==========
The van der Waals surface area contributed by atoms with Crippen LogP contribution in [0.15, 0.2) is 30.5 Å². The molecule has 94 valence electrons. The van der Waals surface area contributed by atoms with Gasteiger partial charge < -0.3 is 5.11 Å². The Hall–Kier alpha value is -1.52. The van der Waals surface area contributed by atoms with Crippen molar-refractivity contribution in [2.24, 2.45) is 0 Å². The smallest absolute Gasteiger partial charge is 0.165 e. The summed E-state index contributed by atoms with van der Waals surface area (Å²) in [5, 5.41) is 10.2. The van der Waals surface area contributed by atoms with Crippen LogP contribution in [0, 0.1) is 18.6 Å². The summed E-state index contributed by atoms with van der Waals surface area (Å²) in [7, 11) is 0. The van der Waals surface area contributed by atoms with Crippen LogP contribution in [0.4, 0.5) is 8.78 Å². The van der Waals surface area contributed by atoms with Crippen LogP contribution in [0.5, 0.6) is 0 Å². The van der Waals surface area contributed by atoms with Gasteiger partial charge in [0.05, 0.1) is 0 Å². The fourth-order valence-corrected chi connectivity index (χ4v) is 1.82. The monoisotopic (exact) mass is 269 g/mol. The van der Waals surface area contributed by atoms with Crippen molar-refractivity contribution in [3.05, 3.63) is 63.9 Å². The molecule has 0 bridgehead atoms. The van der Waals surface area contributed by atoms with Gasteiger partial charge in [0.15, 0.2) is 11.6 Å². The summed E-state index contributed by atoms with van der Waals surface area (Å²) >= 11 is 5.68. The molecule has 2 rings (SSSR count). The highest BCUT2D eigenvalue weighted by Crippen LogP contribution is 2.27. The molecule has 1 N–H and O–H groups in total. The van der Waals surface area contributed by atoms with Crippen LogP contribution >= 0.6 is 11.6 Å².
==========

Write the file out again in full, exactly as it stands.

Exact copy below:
The van der Waals surface area contributed by atoms with Crippen LogP contribution in [0.15, 0.2) is 30.5 Å². The molecule has 94 valence electrons. The van der Waals surface area contributed by atoms with Gasteiger partial charge < -0.3 is 5.11 Å². The Hall–Kier alpha value is -1.52. The van der Waals surface area contributed by atoms with Crippen molar-refractivity contribution in [2.24, 2.45) is 0 Å². The smallest absolute Gasteiger partial charge is 0.165 e. The summed E-state index contributed by atoms with van der Waals surface area (Å²) in [5, 5.41) is 10.2. The van der Waals surface area contributed by atoms with Crippen LogP contribution in [0, 0.1) is 18.6 Å². The summed E-state index contributed by atoms with van der Waals surface area (Å²) in [7, 11) is 0. The van der Waals surface area contributed by atoms with Crippen LogP contribution in [0.4, 0.5) is 8.78 Å². The van der Waals surface area contributed by atoms with Crippen LogP contribution in [0.5, 0.6) is 0 Å². The van der Waals surface area contributed by atoms with Gasteiger partial charge in [0.05, 0.1) is 0 Å². The fourth-order valence-corrected chi connectivity index (χ4v) is 1.82. The monoisotopic (exact) mass is 269 g/mol. The van der Waals surface area contributed by atoms with Crippen molar-refractivity contribution in [3.05, 3.63) is 63.9 Å². The molecule has 0 bridgehead atoms. The van der Waals surface area contributed by atoms with Gasteiger partial charge in [0.15, 0.2) is 11.6 Å². The summed E-state index contributed by atoms with van der Waals surface area (Å²) >= 11 is 5.68. The molecule has 2 rings (SSSR count). The highest BCUT2D eigenvalue weighted by Crippen LogP contribution is 2.27. The molecule has 1 N–H and O–H groups in total. The van der Waals surface area contributed by atoms with Crippen LogP contribution >= 0.6 is 11.6 Å².